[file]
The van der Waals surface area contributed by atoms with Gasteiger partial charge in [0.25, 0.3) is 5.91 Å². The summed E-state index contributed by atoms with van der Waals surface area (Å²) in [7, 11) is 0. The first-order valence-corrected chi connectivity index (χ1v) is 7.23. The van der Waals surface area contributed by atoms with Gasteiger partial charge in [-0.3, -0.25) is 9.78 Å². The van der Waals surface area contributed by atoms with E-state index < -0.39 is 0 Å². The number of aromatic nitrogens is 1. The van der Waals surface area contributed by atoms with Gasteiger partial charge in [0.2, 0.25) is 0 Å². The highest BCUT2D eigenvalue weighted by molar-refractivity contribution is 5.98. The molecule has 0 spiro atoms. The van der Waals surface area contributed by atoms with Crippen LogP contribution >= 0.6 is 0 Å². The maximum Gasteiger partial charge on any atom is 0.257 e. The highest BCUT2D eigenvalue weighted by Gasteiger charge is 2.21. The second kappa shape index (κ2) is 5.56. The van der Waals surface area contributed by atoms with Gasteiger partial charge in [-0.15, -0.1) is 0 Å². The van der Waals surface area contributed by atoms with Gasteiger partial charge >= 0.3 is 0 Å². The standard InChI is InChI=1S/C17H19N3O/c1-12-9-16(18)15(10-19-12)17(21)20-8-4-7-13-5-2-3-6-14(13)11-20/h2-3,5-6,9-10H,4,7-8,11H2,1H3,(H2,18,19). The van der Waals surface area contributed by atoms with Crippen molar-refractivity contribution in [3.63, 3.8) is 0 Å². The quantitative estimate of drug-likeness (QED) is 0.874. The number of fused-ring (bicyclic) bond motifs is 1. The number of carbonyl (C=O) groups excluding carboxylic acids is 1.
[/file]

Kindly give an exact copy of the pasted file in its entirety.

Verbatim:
The van der Waals surface area contributed by atoms with Gasteiger partial charge in [0.25, 0.3) is 5.91 Å². The summed E-state index contributed by atoms with van der Waals surface area (Å²) in [7, 11) is 0. The first-order valence-corrected chi connectivity index (χ1v) is 7.23. The van der Waals surface area contributed by atoms with Gasteiger partial charge in [-0.3, -0.25) is 9.78 Å². The van der Waals surface area contributed by atoms with E-state index < -0.39 is 0 Å². The number of aromatic nitrogens is 1. The van der Waals surface area contributed by atoms with Gasteiger partial charge in [0.2, 0.25) is 0 Å². The highest BCUT2D eigenvalue weighted by molar-refractivity contribution is 5.98. The molecule has 0 spiro atoms. The van der Waals surface area contributed by atoms with Crippen LogP contribution >= 0.6 is 0 Å². The maximum Gasteiger partial charge on any atom is 0.257 e. The highest BCUT2D eigenvalue weighted by Gasteiger charge is 2.21. The second kappa shape index (κ2) is 5.56. The van der Waals surface area contributed by atoms with Gasteiger partial charge in [-0.15, -0.1) is 0 Å². The van der Waals surface area contributed by atoms with Gasteiger partial charge >= 0.3 is 0 Å². The standard InChI is InChI=1S/C17H19N3O/c1-12-9-16(18)15(10-19-12)17(21)20-8-4-7-13-5-2-3-6-14(13)11-20/h2-3,5-6,9-10H,4,7-8,11H2,1H3,(H2,18,19). The van der Waals surface area contributed by atoms with Crippen molar-refractivity contribution in [3.63, 3.8) is 0 Å². The quantitative estimate of drug-likeness (QED) is 0.874. The number of fused-ring (bicyclic) bond motifs is 1. The number of carbonyl (C=O) groups excluding carboxylic acids is 1.